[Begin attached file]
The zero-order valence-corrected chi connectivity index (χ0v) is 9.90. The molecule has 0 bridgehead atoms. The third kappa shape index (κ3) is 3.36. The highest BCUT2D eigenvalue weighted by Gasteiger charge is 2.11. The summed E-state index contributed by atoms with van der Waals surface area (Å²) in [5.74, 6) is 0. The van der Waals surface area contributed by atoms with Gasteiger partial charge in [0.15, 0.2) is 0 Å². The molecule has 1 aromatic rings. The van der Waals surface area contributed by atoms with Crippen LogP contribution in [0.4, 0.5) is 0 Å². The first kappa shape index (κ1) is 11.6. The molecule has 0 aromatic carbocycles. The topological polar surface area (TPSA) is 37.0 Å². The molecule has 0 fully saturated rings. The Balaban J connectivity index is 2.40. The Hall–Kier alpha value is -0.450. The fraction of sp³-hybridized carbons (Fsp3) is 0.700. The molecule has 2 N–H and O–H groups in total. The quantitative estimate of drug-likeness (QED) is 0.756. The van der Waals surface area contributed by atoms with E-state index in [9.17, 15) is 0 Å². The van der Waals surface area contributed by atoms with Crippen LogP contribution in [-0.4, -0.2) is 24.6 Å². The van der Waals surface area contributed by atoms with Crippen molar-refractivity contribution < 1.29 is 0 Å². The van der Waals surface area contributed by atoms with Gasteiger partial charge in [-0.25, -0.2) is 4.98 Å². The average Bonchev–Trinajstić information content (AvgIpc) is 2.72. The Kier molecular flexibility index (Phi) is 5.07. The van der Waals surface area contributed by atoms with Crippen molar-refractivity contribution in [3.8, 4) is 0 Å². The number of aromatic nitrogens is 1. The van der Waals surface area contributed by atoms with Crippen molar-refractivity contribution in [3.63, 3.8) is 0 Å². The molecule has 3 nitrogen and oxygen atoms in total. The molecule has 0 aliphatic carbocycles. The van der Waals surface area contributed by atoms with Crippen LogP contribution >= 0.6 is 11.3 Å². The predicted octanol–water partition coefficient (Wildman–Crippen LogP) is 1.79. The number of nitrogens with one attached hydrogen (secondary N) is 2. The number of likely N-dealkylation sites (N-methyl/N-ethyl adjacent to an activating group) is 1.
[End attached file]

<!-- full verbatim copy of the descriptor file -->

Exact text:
The zero-order valence-corrected chi connectivity index (χ0v) is 9.90. The molecule has 0 bridgehead atoms. The third kappa shape index (κ3) is 3.36. The highest BCUT2D eigenvalue weighted by Gasteiger charge is 2.11. The summed E-state index contributed by atoms with van der Waals surface area (Å²) in [5.74, 6) is 0. The van der Waals surface area contributed by atoms with Gasteiger partial charge in [0.15, 0.2) is 0 Å². The molecule has 1 aromatic rings. The van der Waals surface area contributed by atoms with Crippen LogP contribution in [0.4, 0.5) is 0 Å². The first kappa shape index (κ1) is 11.6. The molecule has 0 aromatic carbocycles. The topological polar surface area (TPSA) is 37.0 Å². The molecule has 0 fully saturated rings. The Balaban J connectivity index is 2.40. The Hall–Kier alpha value is -0.450. The fraction of sp³-hybridized carbons (Fsp3) is 0.700. The molecule has 2 N–H and O–H groups in total. The quantitative estimate of drug-likeness (QED) is 0.756. The van der Waals surface area contributed by atoms with E-state index in [9.17, 15) is 0 Å². The van der Waals surface area contributed by atoms with Crippen LogP contribution in [-0.4, -0.2) is 24.6 Å². The van der Waals surface area contributed by atoms with Crippen molar-refractivity contribution < 1.29 is 0 Å². The van der Waals surface area contributed by atoms with Gasteiger partial charge in [-0.25, -0.2) is 4.98 Å². The average Bonchev–Trinajstić information content (AvgIpc) is 2.72. The Kier molecular flexibility index (Phi) is 5.07. The van der Waals surface area contributed by atoms with Crippen molar-refractivity contribution in [3.8, 4) is 0 Å². The number of aromatic nitrogens is 1. The van der Waals surface area contributed by atoms with Crippen molar-refractivity contribution in [3.63, 3.8) is 0 Å². The molecule has 3 nitrogen and oxygen atoms in total. The molecule has 0 aliphatic carbocycles. The van der Waals surface area contributed by atoms with Crippen LogP contribution >= 0.6 is 11.3 Å². The predicted octanol–water partition coefficient (Wildman–Crippen LogP) is 1.79. The number of nitrogens with one attached hydrogen (secondary N) is 2. The number of likely N-dealkylation sites (N-methyl/N-ethyl adjacent to an activating group) is 1.